Wyoming saw a significant drop in its forecasted revenues this quarter, a decrease reflecting an uncertain time for oil and gas markets and short-term investment prospects.
Wyoming has continued to see healthy improvement in sales tax revenues from the retail and mining sectors, but much of the activity is tied to increases in oil and gas production, and job growth, with an increase of just 1 percent since October, has remained minimal.
Combined, the Consensus Revenue Estimating Group (CREG) has reduced its revenue estimates for 2019-2020 by $125.1 million, with a reduction of $145.4 million anticipated for 2021-2022, according to the group’s quarterly revenue report released Monday. The reduction is spread across the state’s revenue estimates for Wyoming’s General Fund, its Budget Reserve Account, the Permanent Wyoming Mineral Trust Fund, the School Foundation Program, the School Capital Construction Account and the state’s School Foundation Program Reserve Account.
After optimistic prospects for oil and gas in October, the January CREG report makes significant modifications to its estimates for the coming years, with substantial decreases in oil prices over the next few years.
In 2019, CREG decreased the projection for Wyoming oil prices by $15 per barrel, with additional reductions of $10 per barrel in 2020 and $5 per barrel in 2021. Taken into account, this would reduce the total 2019-2020 forecast for severance tax collections by $95.7 million — an additional $48.9 million in 2021.
The General Fund and Budget Reserve account will see reduced revenues of $16.3 million in 2019 and $44.5 million for 2020, while Federal Mineral Royalties are expected to decrease $49.5 million in 2019-2020 and $25.2 million in 2021-2022. This amounts to a more than $67.3 million decrease for the 2019-2020 biennium compared to the October report.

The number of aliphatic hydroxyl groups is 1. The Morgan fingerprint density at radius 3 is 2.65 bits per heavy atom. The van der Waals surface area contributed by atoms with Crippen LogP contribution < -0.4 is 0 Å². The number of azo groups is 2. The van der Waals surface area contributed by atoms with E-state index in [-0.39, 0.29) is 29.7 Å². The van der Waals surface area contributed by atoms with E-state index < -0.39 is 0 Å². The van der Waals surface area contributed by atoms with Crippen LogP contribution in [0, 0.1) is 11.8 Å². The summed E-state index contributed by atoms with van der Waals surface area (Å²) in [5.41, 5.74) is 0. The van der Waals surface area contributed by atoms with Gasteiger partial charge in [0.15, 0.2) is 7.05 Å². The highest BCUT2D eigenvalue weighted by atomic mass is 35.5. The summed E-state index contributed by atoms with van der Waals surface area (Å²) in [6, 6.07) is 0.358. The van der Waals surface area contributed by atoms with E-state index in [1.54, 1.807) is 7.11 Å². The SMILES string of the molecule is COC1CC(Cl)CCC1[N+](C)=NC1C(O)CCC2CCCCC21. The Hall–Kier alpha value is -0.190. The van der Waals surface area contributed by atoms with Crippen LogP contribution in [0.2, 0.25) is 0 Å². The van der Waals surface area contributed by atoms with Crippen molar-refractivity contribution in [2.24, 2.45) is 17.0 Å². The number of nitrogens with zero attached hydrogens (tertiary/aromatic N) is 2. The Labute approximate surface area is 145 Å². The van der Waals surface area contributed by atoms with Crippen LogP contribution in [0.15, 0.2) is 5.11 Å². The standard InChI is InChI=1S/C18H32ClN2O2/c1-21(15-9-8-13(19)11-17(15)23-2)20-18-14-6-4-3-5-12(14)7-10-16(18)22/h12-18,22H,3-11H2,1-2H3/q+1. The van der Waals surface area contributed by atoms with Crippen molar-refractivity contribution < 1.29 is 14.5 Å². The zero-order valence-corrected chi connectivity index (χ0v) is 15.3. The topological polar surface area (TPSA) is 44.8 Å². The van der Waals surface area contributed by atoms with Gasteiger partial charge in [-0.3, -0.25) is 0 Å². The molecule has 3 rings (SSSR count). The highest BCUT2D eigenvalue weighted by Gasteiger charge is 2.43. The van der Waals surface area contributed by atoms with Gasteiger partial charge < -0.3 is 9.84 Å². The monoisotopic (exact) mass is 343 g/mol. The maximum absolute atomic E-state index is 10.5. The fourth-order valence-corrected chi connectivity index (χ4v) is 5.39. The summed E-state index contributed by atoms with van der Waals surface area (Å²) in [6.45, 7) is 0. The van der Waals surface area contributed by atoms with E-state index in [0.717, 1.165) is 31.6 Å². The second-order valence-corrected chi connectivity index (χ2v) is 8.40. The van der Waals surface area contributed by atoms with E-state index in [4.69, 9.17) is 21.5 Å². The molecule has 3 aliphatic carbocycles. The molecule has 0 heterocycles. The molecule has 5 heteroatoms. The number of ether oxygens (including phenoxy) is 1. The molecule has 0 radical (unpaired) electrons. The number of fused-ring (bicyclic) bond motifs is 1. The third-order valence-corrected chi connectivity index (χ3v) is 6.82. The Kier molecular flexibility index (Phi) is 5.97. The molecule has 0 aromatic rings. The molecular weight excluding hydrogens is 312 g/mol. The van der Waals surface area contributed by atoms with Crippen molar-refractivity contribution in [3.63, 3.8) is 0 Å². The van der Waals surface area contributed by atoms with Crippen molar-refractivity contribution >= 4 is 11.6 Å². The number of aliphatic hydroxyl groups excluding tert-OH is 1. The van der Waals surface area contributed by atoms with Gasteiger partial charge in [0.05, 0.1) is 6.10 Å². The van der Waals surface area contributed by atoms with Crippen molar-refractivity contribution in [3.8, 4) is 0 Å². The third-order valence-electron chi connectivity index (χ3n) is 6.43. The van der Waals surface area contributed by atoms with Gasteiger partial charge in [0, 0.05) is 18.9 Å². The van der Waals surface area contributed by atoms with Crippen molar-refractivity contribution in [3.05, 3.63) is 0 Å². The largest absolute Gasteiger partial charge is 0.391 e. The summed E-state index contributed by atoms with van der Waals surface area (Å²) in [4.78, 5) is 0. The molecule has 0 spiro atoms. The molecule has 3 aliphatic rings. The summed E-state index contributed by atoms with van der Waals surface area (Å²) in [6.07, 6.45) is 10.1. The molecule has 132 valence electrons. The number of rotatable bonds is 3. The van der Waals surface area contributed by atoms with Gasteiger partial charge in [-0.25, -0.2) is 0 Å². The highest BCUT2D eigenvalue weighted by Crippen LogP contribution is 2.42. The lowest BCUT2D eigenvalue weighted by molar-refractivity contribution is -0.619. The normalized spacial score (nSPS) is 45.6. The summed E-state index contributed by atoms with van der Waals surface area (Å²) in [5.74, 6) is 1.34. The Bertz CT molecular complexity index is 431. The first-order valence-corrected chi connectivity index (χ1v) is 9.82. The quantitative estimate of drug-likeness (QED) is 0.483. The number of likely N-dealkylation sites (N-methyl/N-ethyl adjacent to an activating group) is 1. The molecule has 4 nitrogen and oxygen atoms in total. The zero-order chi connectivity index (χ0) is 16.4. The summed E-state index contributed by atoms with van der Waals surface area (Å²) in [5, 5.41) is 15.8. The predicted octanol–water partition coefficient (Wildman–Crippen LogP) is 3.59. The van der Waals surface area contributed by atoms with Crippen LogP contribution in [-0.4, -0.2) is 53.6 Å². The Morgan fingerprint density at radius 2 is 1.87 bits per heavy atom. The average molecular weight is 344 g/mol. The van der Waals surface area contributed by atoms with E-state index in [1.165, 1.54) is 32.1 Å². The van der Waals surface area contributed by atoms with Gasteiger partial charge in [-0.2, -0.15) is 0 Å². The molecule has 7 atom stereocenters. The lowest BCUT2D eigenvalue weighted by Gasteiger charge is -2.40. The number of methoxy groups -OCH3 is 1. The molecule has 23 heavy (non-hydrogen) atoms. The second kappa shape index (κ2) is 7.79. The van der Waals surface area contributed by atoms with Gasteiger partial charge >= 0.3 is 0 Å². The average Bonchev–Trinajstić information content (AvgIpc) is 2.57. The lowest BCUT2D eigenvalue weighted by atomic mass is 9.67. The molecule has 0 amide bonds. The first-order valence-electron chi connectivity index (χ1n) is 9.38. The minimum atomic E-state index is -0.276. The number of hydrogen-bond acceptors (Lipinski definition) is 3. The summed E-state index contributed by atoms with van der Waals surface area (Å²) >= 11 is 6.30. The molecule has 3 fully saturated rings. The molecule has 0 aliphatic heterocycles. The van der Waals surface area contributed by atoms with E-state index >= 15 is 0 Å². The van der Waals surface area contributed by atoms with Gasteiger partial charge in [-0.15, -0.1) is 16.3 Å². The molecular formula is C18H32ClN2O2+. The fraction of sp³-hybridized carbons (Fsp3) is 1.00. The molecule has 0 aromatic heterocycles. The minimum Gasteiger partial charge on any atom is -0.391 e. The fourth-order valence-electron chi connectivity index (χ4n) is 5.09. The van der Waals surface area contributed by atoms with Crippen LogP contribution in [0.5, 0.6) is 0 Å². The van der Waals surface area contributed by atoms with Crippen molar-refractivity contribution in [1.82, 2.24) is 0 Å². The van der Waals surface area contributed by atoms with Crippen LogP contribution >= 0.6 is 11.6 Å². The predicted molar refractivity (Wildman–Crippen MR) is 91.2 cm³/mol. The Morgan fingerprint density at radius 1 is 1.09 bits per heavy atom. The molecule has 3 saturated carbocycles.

The decrease, CREG explains in its report, is largely due to an excess of supply versus global demand as well as lower than anticipated effects of new U.S. sanctions on Iran. Imposed in November, the sanctions have been ineffective due to waivers granted to nations like China and India, which continue to purchase oil from the country.
However these numbers, the CREG notes, are conservative compared to the expectations of most analysts.
“Looking forward, there is a great deal of uncertainty in the oil markets,” the report notes. “As noted by the head of oil markets at the International Energy Agency, forecasting trends in 2019 is ‘even more hazardous than usual.’”
CREG added that United States oil shale production, however, continues to grow, and new OPEC supply agreements could begin to limit future surpluses worldwide, though there are general concerns about economic growth worldwide as well as geopolitical risks in the Middle East that could change oil and gas prospects on a dime.
“Broadly speaking, government and investment analysts’ forecasts are currently exceeding the oil prices predicted by futures markets,” CREG notes.
One bright spot for the state was an increase in sales and use taxes, which came in higher than October’s projections.
According to the report, 2018 sales and use tax collections exceeded the January 2018 CREG forecast by about $38 million, causing CREG to boost its revenue projections for sales and use tax collections by more than $14.5 million from its October forecast. Much of this, the report noted, is directly due to activity in the oil and gas sector.
However, workforce continues to be a problem. Wyoming is currently experiencing job growth of less than 1 percent and has seen only modest personal income growth while declines in both labor force and population continue on. In addition, the report notes that the number of drilling rigs have failed to increase — meaning fewer jobs — due to more efficient drilling methods.